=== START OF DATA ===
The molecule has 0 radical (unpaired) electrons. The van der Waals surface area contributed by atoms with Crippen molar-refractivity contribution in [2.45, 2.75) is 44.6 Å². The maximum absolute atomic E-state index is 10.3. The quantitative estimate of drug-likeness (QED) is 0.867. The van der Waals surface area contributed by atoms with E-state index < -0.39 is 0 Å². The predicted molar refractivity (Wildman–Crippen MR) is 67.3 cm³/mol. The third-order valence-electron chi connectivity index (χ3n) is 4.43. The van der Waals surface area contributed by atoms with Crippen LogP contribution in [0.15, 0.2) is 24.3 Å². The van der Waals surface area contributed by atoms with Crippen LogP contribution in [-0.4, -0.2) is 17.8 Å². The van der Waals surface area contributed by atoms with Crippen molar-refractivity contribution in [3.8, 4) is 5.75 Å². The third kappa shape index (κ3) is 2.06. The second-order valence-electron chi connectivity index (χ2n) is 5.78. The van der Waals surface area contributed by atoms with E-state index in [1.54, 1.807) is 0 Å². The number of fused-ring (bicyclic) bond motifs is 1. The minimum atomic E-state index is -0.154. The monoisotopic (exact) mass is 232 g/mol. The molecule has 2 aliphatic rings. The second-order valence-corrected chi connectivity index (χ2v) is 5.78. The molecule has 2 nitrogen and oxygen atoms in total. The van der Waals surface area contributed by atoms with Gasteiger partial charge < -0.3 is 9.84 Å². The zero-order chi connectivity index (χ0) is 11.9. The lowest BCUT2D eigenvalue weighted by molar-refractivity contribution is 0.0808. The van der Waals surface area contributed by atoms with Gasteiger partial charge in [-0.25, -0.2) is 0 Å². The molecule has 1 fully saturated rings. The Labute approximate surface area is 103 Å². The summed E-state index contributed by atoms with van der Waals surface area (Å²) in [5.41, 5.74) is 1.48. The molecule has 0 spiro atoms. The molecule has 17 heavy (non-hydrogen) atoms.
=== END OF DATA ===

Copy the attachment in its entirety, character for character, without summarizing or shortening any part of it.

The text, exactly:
The molecule has 0 radical (unpaired) electrons. The van der Waals surface area contributed by atoms with Crippen molar-refractivity contribution in [2.45, 2.75) is 44.6 Å². The maximum absolute atomic E-state index is 10.3. The quantitative estimate of drug-likeness (QED) is 0.867. The van der Waals surface area contributed by atoms with E-state index < -0.39 is 0 Å². The predicted molar refractivity (Wildman–Crippen MR) is 67.3 cm³/mol. The third-order valence-electron chi connectivity index (χ3n) is 4.43. The van der Waals surface area contributed by atoms with Crippen LogP contribution in [0.15, 0.2) is 24.3 Å². The van der Waals surface area contributed by atoms with Crippen LogP contribution in [-0.4, -0.2) is 17.8 Å². The van der Waals surface area contributed by atoms with Crippen molar-refractivity contribution in [3.8, 4) is 5.75 Å². The third kappa shape index (κ3) is 2.06. The second-order valence-electron chi connectivity index (χ2n) is 5.78. The van der Waals surface area contributed by atoms with E-state index in [1.54, 1.807) is 0 Å². The number of fused-ring (bicyclic) bond motifs is 1. The minimum atomic E-state index is -0.154. The monoisotopic (exact) mass is 232 g/mol. The molecule has 2 aliphatic rings. The second-order valence-corrected chi connectivity index (χ2v) is 5.78. The molecule has 2 nitrogen and oxygen atoms in total. The van der Waals surface area contributed by atoms with Gasteiger partial charge < -0.3 is 9.84 Å². The zero-order chi connectivity index (χ0) is 11.9. The lowest BCUT2D eigenvalue weighted by molar-refractivity contribution is 0.0808. The van der Waals surface area contributed by atoms with Gasteiger partial charge in [-0.25, -0.2) is 0 Å². The molecule has 1 fully saturated rings. The Labute approximate surface area is 103 Å². The summed E-state index contributed by atoms with van der Waals surface area (Å²) in [5.41, 5.74) is 1.48. The molecule has 0 spiro atoms. The molecule has 17 heavy (non-hydrogen) atoms.